TEHRAN, April 30 (Xinhuanet) -- Iran will resume
nuclear activities concerning uranium enrichment next week if it failed to reach
an agreement with the European Union over Iran's nuclear file, the chief nuclear
negotiator said on Saturday.
"Iran will make decision on resumption of uranium enrichment in Tehran next week," Hassan Rowhani, also
secretary of Iran's Supreme National Security Council, was quoted by the
official IRNA news agency as saying.
Rowhani said that the actual uranium enrichment would
not be resumed but some of related activates would be restarted."Uranium
enrichment is unlikely to be resumed in Natanz. Parts of the activities may be
resumed in the Isfahan UCF-Ultracentrifuge, equipment used to enrich uranium,
next week, andparts of operational plan will be launched in Isfahan next
Rowhani's comments came one day after negotiators of
Iran and the European Union held a new round of nuclear talks in London.Iranian
negotiator Cyrus Nasseri said that the two sides had made some progress in the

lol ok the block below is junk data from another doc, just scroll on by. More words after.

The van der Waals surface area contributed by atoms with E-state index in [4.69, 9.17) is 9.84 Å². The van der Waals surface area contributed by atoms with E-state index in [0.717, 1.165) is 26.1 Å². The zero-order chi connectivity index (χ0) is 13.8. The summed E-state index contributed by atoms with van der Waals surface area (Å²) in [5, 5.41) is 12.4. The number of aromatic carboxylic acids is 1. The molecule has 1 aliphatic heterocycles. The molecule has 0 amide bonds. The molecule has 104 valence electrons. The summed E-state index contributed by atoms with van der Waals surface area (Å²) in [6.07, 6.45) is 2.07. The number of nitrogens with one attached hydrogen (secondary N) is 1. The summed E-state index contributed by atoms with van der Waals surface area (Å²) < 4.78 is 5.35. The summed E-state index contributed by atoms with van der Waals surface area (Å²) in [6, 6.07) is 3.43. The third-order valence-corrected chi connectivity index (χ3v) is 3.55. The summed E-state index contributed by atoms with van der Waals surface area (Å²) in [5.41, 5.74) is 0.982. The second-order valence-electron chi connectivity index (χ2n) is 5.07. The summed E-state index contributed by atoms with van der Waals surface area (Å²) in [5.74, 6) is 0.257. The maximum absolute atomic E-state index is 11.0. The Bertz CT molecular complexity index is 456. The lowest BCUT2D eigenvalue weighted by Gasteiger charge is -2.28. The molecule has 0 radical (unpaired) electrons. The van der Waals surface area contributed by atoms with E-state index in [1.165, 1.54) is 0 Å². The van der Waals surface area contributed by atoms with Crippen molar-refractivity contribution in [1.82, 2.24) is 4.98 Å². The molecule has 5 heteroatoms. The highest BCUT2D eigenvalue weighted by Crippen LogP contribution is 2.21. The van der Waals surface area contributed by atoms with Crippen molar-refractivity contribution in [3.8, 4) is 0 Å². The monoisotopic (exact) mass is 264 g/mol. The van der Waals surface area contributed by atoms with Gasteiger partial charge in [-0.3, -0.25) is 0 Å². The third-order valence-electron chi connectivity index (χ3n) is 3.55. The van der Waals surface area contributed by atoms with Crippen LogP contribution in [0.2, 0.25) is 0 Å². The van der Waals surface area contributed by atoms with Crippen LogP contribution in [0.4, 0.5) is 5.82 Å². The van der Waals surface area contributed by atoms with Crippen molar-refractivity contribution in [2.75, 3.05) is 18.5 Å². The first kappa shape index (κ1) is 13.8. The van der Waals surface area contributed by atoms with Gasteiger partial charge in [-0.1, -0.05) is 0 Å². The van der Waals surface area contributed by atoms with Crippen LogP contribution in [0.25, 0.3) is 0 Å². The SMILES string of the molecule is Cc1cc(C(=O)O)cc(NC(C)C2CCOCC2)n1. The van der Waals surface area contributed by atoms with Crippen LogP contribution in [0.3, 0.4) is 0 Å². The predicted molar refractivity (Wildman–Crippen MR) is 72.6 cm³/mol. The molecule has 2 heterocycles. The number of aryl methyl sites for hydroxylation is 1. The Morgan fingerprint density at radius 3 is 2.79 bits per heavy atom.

talks but agreements on some key issues were still far from being reached.
Iranian Foreign Minister Kamal Kharrazi threatened
one day ahead of the negotiations that Tehran would resume uranium enrichment
ifthe talks yielded no fruits.
Enrichment uranium of low level can be used to
generate electricity but that of high level can be used to develop nuclear
The United Stated has accused Iran of developing
nuclear weapons secretly, a charge rejected by Iran as "politically
motivated."Under mounting international pressure, Iran downright suspended
uranium enrichment activities last November, insisting that it bea "temporary
move" to build confidence.
Since the suspension, Tehran and the European trio of
Britain,France and Germany have held several rounds of talks to
implementeconomic and technological incentives proposed by the EU.However, the
two sided failed to reach an agreement on many keyissues.
The EU asked Iran to permanently halt enrichment to
provide "objective guarantees" that Tehran would not divert its nuclearresearch
to military purpose.
Iran suggested that it keep enrichment while
providing "objective guarantees," a non-existent concurrence according to the